2. Tribot in simulation: "samples\config\LEGO.NXT.TriBot.simulation.manifest.xml"
  3. BOE-Bot: "samples\config\Parallax.BoeBot.Drive.manifest.xml"
  4. iRobot: "samples\config\iRobot.manifest.xml"
  5. iRobot Create in simulation: "samples\config\IRobot.Create.Simulation.xml"





Then, after connecting the robot and the wiimote to the PC (I use BlueSoleil on the PC, which works great compared to the original drivers I had. The wiimote didn't work before, now it does with BlueSoleil, so you might want to try it if you have any problems), debug the program (press green arrow button, or F5), and...there you go!!! (hold the wiimote as shown)


Another way to run the service without opening Visual Studio is through the MSRS Command Prompt, with the following command:

dsshost -port:50000 -tcpport:50001 -manifest:"wiimoteNxt/wiimoteNxt.manifest.xml" -m:"samples/config/Lego.NXT.Tribot.manifest.xml"

(note that m is short for manifest, and -m: and /m: are the same)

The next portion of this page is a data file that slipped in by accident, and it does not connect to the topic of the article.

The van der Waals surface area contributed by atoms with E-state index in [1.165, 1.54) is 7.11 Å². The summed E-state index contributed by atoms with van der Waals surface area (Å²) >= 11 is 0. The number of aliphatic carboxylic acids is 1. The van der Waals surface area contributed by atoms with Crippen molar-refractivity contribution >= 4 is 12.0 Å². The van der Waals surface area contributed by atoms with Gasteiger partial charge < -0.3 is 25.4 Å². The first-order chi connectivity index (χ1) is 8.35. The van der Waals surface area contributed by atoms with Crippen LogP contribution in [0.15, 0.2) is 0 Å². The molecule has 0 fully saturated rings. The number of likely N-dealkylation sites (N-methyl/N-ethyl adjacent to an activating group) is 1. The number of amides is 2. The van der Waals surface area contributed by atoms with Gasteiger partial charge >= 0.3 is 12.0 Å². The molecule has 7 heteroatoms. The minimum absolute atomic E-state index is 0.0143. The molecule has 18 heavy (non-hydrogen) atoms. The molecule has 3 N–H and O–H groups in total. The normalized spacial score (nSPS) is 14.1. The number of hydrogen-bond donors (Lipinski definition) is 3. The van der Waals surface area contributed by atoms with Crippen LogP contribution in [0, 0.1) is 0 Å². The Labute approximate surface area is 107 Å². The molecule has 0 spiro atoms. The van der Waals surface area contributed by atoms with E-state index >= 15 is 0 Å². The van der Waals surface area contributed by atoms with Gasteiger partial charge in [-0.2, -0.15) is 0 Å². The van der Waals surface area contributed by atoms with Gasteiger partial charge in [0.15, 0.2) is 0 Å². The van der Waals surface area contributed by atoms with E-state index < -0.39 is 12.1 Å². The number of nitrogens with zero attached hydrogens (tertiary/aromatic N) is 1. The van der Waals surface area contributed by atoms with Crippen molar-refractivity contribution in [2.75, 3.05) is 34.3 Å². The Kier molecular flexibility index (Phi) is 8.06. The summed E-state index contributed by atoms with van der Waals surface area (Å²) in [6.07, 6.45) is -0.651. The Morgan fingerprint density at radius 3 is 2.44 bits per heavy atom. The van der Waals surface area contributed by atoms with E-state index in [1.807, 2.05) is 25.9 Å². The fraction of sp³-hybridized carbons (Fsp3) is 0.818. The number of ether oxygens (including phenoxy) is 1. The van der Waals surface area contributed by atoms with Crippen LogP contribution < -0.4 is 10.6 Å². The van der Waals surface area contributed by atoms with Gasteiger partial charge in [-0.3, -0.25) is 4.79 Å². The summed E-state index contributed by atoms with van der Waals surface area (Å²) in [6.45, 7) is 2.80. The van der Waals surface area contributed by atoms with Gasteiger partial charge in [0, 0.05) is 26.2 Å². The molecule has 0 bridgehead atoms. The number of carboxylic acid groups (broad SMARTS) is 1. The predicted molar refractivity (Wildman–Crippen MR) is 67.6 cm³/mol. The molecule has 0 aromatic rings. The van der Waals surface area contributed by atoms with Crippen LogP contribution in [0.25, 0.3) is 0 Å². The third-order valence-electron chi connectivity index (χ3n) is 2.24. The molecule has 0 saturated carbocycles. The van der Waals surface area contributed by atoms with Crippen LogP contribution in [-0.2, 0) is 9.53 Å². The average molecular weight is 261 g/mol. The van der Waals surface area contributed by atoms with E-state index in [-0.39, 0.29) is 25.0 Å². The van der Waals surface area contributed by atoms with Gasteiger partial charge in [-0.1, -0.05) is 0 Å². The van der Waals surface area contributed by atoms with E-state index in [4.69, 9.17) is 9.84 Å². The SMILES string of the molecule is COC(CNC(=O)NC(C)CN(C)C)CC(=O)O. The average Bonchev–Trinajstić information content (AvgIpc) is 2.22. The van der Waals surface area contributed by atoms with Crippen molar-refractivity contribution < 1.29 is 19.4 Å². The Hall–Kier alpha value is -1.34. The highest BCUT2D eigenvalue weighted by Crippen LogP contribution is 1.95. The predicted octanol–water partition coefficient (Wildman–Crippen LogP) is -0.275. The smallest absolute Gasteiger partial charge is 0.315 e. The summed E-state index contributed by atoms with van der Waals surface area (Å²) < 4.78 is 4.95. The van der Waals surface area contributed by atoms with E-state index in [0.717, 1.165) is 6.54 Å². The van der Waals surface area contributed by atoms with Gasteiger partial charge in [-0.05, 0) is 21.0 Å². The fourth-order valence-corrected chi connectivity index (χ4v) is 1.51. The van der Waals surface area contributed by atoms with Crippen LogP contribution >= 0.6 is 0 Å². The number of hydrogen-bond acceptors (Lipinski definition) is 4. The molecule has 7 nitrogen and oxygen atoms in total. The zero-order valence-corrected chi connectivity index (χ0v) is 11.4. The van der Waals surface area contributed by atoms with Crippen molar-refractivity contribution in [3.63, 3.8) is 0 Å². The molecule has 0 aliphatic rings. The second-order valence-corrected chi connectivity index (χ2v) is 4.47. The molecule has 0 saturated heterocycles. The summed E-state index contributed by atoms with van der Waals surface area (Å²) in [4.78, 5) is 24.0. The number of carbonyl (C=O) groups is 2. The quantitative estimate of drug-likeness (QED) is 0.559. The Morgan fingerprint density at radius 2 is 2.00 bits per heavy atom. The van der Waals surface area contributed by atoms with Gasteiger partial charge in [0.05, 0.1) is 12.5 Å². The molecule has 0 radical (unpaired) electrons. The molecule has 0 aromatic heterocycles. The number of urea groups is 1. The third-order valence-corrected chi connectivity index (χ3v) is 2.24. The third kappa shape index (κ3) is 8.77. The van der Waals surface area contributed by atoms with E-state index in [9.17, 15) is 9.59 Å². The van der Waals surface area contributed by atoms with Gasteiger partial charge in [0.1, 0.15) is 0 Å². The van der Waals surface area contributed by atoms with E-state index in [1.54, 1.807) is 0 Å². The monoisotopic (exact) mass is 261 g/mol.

Change the paths of the manifests, if needed (the first one is the service's manifest, and the second is the robot's one), get ready, and have fun!


Finally, here's a video:


If you need any help with connecting and initializing your robot, or anything else about MSRS, check the MSRS documentation (online, or in chm format in the installation folder).


You can download the project here (extract it in the MSRS 1.5 directory)

You can get the MRDS 2008 version here (read the readme.txt first)

November 4, 2007

Wiimote IR by light bulb reflection

I was at my father's, in my room where light is provided by a simple light bulb attached on the ceiling, and I was looking at the code of a WiimoteLib sample (a C#.NET windows form application). While I was running the sample, I figured out that when I pointed the wiimote somewhere on the screen of my laptop (a glossy and reflective screen), the "IR 1" checkbox was pressed, but then it was toggling randomly when getting away from that specific point on the screen.